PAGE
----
It is 7:45pm on Sunday night and the buzz in the air is palpable. Ginger’s Tavern is close to capacity as groups of young adults stream up the stairs on a minute-by-minute basis. By the time 8pm rolls around, there isn’t an empty seat in the house.
The audience has gathered not to see a hot band, but for the Sunday Night Comedy Spectacular, an evening of sketch comedy, improv and stand-up led by Picnicface improv experts Kyle Dooley and Mark Little. Featuring a revolving cast that includes 22 Minutes writer Albert Howell, musician Mike Ryan, comedian Peter White and actor Brian MacQuarrie, the Sunday Night Comedy Spectacular has become the place to be on an otherwise quiet day of rest.
“We’ve been averaging about 120 people for the last month,” says Little after another successful evening. “Half the audience are people who haven’t seen the show before, and are only finding out about it now.”
“We also have a—I don’t want to say loyal because thay just sounds weird—but we have people who have been coming since the show started,” adds cast member Cheryl Hann. “It’s been a really good month for shows.”
Initially designed to showcase Little and Dooley’s improv, the Comedy Spectacular tested the waters at various clubs before settling at Ginger’s. With the new venue came a new format. Little and Dooley added sketch and stand-up to the evening’s festivities, and also introduced several new cast members, including White, Hann and MacQuarrie. While the turnouts weren’t always stellar—they hit an all-time low of 20 within the first month—the group eventually found its groove.
“We slowly added more people,” explains Little. “We met Peter and Cheryl through Comedy Dawgs, and Brian MacQuarrie fell from the sky. He can play characters, whereas we just play ourselves with different voices, or a slight accent.”
The group’s biggest find was Mike Ryan. The keyboardist/vocalist for Deadline Sunday, Ryan’s natural sense of oddball humour and musical ability sets the tone for the evening, and also provides much-needed segues between sketches.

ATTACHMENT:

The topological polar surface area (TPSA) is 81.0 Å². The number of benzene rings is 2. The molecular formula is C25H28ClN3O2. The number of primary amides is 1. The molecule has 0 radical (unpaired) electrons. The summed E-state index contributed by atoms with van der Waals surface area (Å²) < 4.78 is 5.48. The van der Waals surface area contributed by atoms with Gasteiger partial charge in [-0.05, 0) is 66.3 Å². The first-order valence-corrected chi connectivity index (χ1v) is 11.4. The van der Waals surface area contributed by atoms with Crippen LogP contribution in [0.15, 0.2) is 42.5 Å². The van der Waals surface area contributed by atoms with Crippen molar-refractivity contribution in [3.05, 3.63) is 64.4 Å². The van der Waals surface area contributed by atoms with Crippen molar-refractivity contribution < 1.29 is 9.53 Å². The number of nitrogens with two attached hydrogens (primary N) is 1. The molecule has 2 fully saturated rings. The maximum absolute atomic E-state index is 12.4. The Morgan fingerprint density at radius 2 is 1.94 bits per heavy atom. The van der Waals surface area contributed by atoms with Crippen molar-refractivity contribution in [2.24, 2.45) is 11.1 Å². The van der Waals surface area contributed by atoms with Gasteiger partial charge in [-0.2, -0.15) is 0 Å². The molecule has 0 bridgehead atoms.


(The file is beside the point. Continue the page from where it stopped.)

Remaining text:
“When we brought Mike Ryan in it helped a lot, it changed the format completely,” says White. “Before that it was me trying to host with the same tired material, but Mike made everything seem really smooth.”
“I am going to say that Mike Ryan is my favourite part of the show,” adds Hann. “I’d make a shirt that says that on it.”
These days the Comedy Spectacular is a well-oiled machine. White and Ryan open the evening with some witty banter before yielding the floor to the sketches, ranging from hip-hoppin’ monsters to Mr. Dressup’s diaries.
“We actually have this trend of becoming more offensive with each show,” jokes White.
“We started out with operatic vignettes of what a bison would dream about if a bison could have dreams,” adds Little. “Now we go out of our way to make fun of deaf people.”
“We’re pushing blind people out of the way to make fun of deaf people,” says Hann.
A short stand-up set follows the sketches—they’ve presented everyone from local Dave Millet to national sensation Jay Malone—which sets the audience up for the grand finale, a 30-minute display of improvisational comedy. Starting out with a simple premise, Little, Dooley and an assorted cast run through many scenes, most of the time without a break. It’s often the show’s highlight, but it took awhile for audiences to catch on.
“For a while most people stayed for the sketches and there’d be less of a crowd for the improv,” says Hann. “But now it’s a packed house the whole way through.”
The Sunday Night Comedy Spectacular is one of the hottest tickets in Halifax comedy right now. Considering the wealth of talent flowing through Halifax on a regular basis, and the recent opening of Yuk Yuks in the Westin Hotel, that’s saying a lot.
“Last week both us and Yuk Yuks sold out on Sunday,” says Dooley. “That’s over 300 people watching comedy.”
“I like our show better,” jokes White. “That’s why I’m here.”
Picnicface Sunday Night Comedy Spectacular Best of, December 10 at Ginger’s, 1662 Barrington, 8pm, $4.